A hiking journal: January 2012

Latest entry appears first.

January 31, Tuesday:  Hidden Valley and Mormon Trail.  A disappointing afternoon on South Mountain, the big range that defines the south side of Phoenix.  I’d hoped to complete this trail and have 10 of Liu’s “60 Hikes” behind me for the month.  I reached Hidden Valley all right but couldn’t find an exit that would lead to finishing the loop trail.  Dead-ended in late afternoon, I returned to the trailhead defeated.  I stupidly took this trail too lightly, didn’t study a map and paid the price of having to do it again, maybe later in the week.  This is the second time in 10, I’ve screwed up.  A few weeks ago I missed a sign post on the Freedom Trail and had to redo it a few days later.  Got to be more efficient than this to do the “60” in 2012.

January 30, Monday:  North Mountain summit.  I use this trail now to stay in good cardio shape.  It’s beyond me why anyone over the age of 50 continues to pound hips and legs and risk injury on Piestewa Peak.  But they do and in great numbers.  A 55ish neighbor, Mimi, claims to hike Piestewa three times a week.  North Mountain is safer with its paved service road to the antennas on top, not as busy and wild, and offers a 30-minute steady pull that will get the heart pumping fast enough.  It’s tougher today.  I’m doing it on a full stomach.  Lunch was less than an hour ago.  I climb the short, rocky path from pavement to summit.  There, my binos sweep the eastern horizon looking for Sunrise Peak, where Nebra and I hiked yesterday.  It’s 25-30 miles away, and I easily find its nearby companion, Thompson Peak.  Then gazing a few clicks southward, take a guess on Sunrise.  I shoot a photo hoping I can blow it up enough to see for sure.  I head down as a soaring raven yaks at me.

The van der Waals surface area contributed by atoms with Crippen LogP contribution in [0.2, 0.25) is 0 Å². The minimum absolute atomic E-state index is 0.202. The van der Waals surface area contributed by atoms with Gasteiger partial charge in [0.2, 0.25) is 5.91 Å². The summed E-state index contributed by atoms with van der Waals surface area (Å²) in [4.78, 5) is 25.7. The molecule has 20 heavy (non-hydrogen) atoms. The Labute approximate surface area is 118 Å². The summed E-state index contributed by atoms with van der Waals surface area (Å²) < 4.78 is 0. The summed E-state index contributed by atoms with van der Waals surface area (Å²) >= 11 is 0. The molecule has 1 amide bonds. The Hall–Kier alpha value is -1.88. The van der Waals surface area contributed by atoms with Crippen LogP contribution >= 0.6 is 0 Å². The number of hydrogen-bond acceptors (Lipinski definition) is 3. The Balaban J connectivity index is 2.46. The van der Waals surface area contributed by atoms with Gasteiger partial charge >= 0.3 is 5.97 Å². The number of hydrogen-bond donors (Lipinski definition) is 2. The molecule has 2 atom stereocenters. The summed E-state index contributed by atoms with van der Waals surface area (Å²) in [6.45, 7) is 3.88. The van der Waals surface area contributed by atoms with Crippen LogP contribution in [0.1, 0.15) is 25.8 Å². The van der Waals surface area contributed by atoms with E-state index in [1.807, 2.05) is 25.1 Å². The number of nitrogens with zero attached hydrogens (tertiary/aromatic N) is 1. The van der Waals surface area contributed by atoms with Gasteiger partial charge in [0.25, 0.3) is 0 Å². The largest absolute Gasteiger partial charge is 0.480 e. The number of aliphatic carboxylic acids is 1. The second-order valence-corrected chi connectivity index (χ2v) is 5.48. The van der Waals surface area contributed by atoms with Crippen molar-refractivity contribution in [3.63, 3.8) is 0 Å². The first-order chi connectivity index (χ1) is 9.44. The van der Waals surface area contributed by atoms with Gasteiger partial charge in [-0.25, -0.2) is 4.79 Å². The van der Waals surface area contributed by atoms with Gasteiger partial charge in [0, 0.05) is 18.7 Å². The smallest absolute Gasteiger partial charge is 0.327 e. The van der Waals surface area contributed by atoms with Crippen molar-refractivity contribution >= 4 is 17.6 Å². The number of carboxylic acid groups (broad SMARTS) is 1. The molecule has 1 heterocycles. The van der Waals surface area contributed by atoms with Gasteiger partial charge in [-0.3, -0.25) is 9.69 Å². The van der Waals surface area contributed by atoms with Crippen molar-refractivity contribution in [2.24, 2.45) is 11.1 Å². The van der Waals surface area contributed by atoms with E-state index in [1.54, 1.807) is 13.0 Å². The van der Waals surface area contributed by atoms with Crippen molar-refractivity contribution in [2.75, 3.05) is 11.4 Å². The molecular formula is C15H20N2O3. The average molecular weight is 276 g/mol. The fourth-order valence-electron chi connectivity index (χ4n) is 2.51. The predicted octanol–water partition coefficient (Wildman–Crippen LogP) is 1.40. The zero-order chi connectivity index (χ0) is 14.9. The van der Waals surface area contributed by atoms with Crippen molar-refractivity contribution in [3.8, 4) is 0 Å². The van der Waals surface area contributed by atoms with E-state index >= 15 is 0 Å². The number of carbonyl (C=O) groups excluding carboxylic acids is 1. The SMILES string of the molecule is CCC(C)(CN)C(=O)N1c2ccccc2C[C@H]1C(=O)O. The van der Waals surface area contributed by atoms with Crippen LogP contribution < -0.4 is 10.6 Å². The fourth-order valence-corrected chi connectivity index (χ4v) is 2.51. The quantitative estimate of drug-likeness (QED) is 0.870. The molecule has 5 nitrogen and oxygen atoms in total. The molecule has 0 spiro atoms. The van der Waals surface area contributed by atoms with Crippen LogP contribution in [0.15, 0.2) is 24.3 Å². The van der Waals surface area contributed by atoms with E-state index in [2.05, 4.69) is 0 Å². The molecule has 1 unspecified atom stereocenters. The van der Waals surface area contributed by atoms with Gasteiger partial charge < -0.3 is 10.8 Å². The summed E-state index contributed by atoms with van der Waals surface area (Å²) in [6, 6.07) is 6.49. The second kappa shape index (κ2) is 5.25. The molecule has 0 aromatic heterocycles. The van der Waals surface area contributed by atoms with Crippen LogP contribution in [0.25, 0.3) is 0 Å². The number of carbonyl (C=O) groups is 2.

January 29, Sunday:  Sunrise Mountain Trail, east Scottsdale.  This is a popular single-track trail in the McDowell Mountains Preserve, 30 miles northeast of downtown Phoenix.  The preserve rests just north of the Mayo Clinic and the rareified air of gated communities. From busy Shea Boulevard to the south, Sunrise Peak itself, at 3,040 feet by my GPS, mirrors the many cookie-cutter homes below, blending into the landscape.  We decide to shuttle this time.  Nebra parks her Prius at the Via Linda Trailhead lot, and we travel via my Civic to the Lost Dog Wash Trailhead 3 1/2 miles to the northwest.  I choose the path of least resistance as usual.  Hiking from the west is easiest, the east end being very steep.   Both ends meet at Sunrise, 2.8 miles out from Lost Dog and 2 miles from Via Linda.  With the quarter-mile detour up to the summit, the hike runs about 5.2 miles.  It’s a beautiful day, sunny in the 70s, and the vegetation greens daily with many more wildflowers, particularly poppies, at the sides of the path.  We find a half dozen others loitering on the summit, taking in views of this vast basin where Phoenix sets.  Only the northern vista is partly shut off, that by the higher Thompson Peak with its antennas.  We lunch and rest in the warm sun, then head down to the trailhead at Via Linda.  I’m surprised to see so many coming up the steep way.  It’s late afternoon, and I don’t see how a struggling, middle-aged Asian couple can get back down before dark.  Wildflowers are more profuse on this segment.  It takes us about an hour to reach Via Linda, my 9th hike of the “60” chalked up.